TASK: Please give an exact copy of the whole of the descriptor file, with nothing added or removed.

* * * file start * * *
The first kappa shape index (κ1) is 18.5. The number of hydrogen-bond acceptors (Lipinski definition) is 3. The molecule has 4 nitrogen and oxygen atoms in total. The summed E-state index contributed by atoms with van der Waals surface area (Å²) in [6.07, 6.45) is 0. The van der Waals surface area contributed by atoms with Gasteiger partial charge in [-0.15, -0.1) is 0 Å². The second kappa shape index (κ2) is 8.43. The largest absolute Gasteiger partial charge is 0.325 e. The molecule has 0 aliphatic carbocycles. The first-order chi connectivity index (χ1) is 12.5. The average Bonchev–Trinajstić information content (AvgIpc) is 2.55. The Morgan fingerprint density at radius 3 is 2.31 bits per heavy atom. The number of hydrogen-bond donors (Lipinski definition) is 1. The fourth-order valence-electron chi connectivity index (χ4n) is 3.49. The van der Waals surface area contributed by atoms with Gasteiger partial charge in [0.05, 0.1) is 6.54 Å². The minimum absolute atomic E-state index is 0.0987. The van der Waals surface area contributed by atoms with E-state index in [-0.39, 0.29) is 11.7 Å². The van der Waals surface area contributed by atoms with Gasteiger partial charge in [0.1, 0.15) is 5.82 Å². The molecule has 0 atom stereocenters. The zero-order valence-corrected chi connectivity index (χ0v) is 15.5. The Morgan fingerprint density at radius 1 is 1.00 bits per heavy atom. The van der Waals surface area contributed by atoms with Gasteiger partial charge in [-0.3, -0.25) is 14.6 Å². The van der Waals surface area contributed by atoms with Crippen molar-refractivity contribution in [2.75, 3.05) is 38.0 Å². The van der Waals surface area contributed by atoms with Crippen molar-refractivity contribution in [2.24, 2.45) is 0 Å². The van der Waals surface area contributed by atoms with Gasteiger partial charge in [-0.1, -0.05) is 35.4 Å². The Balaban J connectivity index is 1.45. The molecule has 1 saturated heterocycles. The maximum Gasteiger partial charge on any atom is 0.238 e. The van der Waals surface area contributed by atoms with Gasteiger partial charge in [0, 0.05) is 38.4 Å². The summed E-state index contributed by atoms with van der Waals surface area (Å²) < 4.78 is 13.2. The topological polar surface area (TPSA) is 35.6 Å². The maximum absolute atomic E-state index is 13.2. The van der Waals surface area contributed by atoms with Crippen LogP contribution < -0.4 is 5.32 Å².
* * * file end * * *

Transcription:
The first kappa shape index (κ1) is 18.5. The number of hydrogen-bond acceptors (Lipinski definition) is 3. The molecule has 4 nitrogen and oxygen atoms in total. The summed E-state index contributed by atoms with van der Waals surface area (Å²) in [6.07, 6.45) is 0. The van der Waals surface area contributed by atoms with Gasteiger partial charge in [-0.15, -0.1) is 0 Å². The second kappa shape index (κ2) is 8.43. The largest absolute Gasteiger partial charge is 0.325 e. The molecule has 0 aliphatic carbocycles. The first-order chi connectivity index (χ1) is 12.5. The average Bonchev–Trinajstić information content (AvgIpc) is 2.55. The Morgan fingerprint density at radius 3 is 2.31 bits per heavy atom. The number of hydrogen-bond donors (Lipinski definition) is 1. The fourth-order valence-electron chi connectivity index (χ4n) is 3.49. The van der Waals surface area contributed by atoms with Gasteiger partial charge in [0.05, 0.1) is 6.54 Å². The minimum absolute atomic E-state index is 0.0987. The van der Waals surface area contributed by atoms with E-state index in [-0.39, 0.29) is 11.7 Å². The van der Waals surface area contributed by atoms with Gasteiger partial charge in [0.1, 0.15) is 5.82 Å². The molecule has 0 atom stereocenters. The zero-order valence-corrected chi connectivity index (χ0v) is 15.5. The Morgan fingerprint density at radius 1 is 1.00 bits per heavy atom. The van der Waals surface area contributed by atoms with Gasteiger partial charge in [-0.3, -0.25) is 14.6 Å². The van der Waals surface area contributed by atoms with Crippen molar-refractivity contribution in [2.75, 3.05) is 38.0 Å². The van der Waals surface area contributed by atoms with Crippen molar-refractivity contribution in [2.24, 2.45) is 0 Å². The van der Waals surface area contributed by atoms with Gasteiger partial charge in [-0.1, -0.05) is 35.4 Å². The Balaban J connectivity index is 1.45. The molecule has 1 saturated heterocycles. The maximum Gasteiger partial charge on any atom is 0.238 e. The van der Waals surface area contributed by atoms with Gasteiger partial charge in [0, 0.05) is 38.4 Å². The summed E-state index contributed by atoms with van der Waals surface area (Å²) < 4.78 is 13.2. The topological polar surface area (TPSA) is 35.6 Å². The maximum absolute atomic E-state index is 13.2. The van der Waals surface area contributed by atoms with Crippen LogP contribution < -0.4 is 5.32 Å².